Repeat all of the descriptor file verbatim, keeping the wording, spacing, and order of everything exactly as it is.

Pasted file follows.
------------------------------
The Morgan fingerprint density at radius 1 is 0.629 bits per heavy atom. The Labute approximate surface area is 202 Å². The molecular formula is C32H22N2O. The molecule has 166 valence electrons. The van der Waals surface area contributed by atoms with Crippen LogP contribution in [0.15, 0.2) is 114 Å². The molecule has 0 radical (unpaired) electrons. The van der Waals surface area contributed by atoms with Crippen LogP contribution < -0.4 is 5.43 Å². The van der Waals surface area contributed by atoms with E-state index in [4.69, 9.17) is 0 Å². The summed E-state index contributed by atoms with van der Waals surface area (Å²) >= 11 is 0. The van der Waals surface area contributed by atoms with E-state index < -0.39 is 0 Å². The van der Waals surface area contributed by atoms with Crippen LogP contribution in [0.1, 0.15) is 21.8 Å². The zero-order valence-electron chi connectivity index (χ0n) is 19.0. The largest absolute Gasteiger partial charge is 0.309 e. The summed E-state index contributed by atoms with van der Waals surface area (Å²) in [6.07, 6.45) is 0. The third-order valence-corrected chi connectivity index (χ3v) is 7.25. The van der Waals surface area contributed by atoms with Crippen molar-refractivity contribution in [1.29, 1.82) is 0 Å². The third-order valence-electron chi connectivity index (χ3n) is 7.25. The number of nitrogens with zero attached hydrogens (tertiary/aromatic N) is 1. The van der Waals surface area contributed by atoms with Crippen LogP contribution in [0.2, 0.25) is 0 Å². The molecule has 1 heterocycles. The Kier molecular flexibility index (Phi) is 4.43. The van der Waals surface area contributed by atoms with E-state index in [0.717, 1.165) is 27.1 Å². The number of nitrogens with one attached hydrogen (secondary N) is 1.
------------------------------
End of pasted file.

The Morgan fingerprint density at radius 1 is 0.629 bits per heavy atom. The Labute approximate surface area is 202 Å². The molecular formula is C32H22N2O. The molecule has 166 valence electrons. The van der Waals surface area contributed by atoms with Crippen LogP contribution in [0.15, 0.2) is 114 Å². The molecule has 0 radical (unpaired) electrons. The van der Waals surface area contributed by atoms with Crippen LogP contribution < -0.4 is 5.43 Å². The van der Waals surface area contributed by atoms with E-state index in [4.69, 9.17) is 0 Å². The summed E-state index contributed by atoms with van der Waals surface area (Å²) >= 11 is 0. The van der Waals surface area contributed by atoms with E-state index < -0.39 is 0 Å². The van der Waals surface area contributed by atoms with Crippen LogP contribution in [0.1, 0.15) is 21.8 Å². The zero-order valence-electron chi connectivity index (χ0n) is 19.0. The largest absolute Gasteiger partial charge is 0.309 e. The summed E-state index contributed by atoms with van der Waals surface area (Å²) in [6.07, 6.45) is 0. The third-order valence-corrected chi connectivity index (χ3v) is 7.25. The van der Waals surface area contributed by atoms with Crippen molar-refractivity contribution in [1.29, 1.82) is 0 Å². The third-order valence-electron chi connectivity index (χ3n) is 7.25. The number of nitrogens with zero attached hydrogens (tertiary/aromatic N) is 1. The van der Waals surface area contributed by atoms with Crippen LogP contribution in [0.2, 0.25) is 0 Å². The molecule has 1 heterocycles. The Kier molecular flexibility index (Phi) is 4.43. The van der Waals surface area contributed by atoms with E-state index in [0.717, 1.165) is 27.1 Å². The number of nitrogens with one attached hydrogen (secondary N) is 1.